Stem-cell research is one of the few issues that bring together Jews of all denominations and political streams. In fact, Israel has been a pioneer in this cutting-edge field. The Hadassah Medical Center in Jerusalem opened a unit geared exclusively to such research in 2003, and has since drawn scientists -- and admiration -- from around the world.
Here in the United States, Hadassah's women's organization has been a leader in lobbying for funding such research on the federal and state levels. So it's not surprising that the group was quick to celebrate Obama's order, "wholeheartedly" thanking him for his action. "Those suffering from debilitating diseases and disorders for which stem-cell research holds great promise now have a renewed sense of hope," Nancy Falchuk, Hadassah's national president, said in a news release.
The Orthodox Union also lauded Obama's move, noting that the traditional Jewish perspective emphasizes that "the potential to save and heal human lives is an integral part of valuing human life."
The words are practically identical to ones the Orthodox group penned in protest to former President George W. Bush when he issued his restrictions in 2001.
Bush's move to limit funding for stem-cell research was widely seen as an effort to appease religious conservatives, who believe that destroying human embryos to derive stem cells -- even those never implanted in the womb -- is tantamount to murder.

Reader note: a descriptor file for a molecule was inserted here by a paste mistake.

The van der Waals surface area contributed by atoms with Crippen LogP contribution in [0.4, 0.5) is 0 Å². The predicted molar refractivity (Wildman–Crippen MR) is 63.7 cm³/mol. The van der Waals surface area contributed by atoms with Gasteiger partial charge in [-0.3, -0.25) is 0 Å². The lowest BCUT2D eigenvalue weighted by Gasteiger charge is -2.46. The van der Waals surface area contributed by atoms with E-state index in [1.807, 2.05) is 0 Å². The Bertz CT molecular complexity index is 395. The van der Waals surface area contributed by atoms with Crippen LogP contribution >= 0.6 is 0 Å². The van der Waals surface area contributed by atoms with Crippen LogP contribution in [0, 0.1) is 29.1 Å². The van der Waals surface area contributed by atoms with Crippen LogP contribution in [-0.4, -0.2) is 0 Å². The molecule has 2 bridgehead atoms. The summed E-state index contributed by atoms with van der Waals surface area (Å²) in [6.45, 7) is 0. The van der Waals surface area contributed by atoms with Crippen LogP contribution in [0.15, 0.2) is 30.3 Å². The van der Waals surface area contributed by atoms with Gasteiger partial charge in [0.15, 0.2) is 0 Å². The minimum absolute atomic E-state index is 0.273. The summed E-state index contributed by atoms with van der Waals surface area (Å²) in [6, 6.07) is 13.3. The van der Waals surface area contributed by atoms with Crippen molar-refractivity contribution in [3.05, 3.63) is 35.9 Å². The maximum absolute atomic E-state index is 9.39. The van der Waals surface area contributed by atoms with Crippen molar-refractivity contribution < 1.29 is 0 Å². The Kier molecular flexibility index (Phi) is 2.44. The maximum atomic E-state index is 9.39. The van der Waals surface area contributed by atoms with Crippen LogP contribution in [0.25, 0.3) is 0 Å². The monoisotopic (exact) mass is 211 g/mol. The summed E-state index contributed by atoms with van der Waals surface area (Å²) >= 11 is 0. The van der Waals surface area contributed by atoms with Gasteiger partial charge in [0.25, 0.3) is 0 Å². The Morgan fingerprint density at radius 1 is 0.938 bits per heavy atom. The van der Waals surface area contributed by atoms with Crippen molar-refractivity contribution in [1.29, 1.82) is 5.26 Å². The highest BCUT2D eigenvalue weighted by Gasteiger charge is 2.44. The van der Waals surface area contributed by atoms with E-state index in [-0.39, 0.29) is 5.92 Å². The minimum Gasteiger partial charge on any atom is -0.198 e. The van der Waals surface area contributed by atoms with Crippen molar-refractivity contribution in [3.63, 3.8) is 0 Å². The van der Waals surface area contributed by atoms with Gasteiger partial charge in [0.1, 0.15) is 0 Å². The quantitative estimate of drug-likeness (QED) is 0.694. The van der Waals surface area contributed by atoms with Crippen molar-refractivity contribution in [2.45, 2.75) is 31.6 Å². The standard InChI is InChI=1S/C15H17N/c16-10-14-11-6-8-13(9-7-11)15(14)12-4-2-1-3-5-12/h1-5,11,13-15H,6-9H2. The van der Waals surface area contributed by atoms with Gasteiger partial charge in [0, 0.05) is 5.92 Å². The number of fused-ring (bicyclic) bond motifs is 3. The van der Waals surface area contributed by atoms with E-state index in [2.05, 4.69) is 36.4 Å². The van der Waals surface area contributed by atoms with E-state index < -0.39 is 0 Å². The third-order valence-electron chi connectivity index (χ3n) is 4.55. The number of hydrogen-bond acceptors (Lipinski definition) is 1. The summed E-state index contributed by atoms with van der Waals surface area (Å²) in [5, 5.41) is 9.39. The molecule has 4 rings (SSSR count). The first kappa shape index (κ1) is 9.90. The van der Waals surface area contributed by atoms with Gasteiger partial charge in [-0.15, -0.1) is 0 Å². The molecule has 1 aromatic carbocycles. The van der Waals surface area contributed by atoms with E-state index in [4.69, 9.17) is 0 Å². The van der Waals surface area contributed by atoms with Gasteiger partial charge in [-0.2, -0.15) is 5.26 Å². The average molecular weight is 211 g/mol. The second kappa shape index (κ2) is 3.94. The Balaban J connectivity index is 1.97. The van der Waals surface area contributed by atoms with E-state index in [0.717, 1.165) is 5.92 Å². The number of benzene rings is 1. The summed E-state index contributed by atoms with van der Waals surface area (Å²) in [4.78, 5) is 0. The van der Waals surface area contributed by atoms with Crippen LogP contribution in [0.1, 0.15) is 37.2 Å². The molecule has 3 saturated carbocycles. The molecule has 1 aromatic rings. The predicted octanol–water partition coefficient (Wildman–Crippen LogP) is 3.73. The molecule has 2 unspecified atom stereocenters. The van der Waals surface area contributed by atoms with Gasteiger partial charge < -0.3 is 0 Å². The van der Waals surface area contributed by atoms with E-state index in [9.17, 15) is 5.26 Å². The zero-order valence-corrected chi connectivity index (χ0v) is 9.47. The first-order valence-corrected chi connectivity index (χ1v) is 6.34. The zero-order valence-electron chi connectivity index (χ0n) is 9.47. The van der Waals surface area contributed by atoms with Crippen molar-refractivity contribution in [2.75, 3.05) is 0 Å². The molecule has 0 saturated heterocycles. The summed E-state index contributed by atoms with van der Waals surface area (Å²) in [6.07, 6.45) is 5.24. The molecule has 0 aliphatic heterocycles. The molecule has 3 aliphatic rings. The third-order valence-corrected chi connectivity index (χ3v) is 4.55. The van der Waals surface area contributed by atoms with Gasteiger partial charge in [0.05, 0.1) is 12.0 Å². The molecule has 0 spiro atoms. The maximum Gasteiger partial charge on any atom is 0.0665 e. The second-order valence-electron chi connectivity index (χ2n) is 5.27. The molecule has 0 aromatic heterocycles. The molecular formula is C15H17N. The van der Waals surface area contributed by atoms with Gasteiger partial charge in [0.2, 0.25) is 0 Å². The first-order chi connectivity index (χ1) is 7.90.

In contrast, the traditional Jewish view is that an embryo is not considered a human being until it is in the mother's womb.
While we need to be sensitive to other religious perspectives, we as a nation cannot be held hostage to such views. America has always been in the forefront of medical advances, but that will only continue if research is unimpeded by political considerations.
Obama was right to caution that there are no guarantees that renewed research will produce the hoped-for cures of some of the most debilitating illnesses. But we can be optimistic now that American scientists will be allowed to pursue the path that makes such discoveries at least possible.
Editor's Note: You spoke, and we listened. The transfer of candlelighting times inside the paper clearly did not sit well with some of our readers, who depend on the front-page visibility to help them usher in Shabbat each week. So it's back on the cover. Shabbat shalom!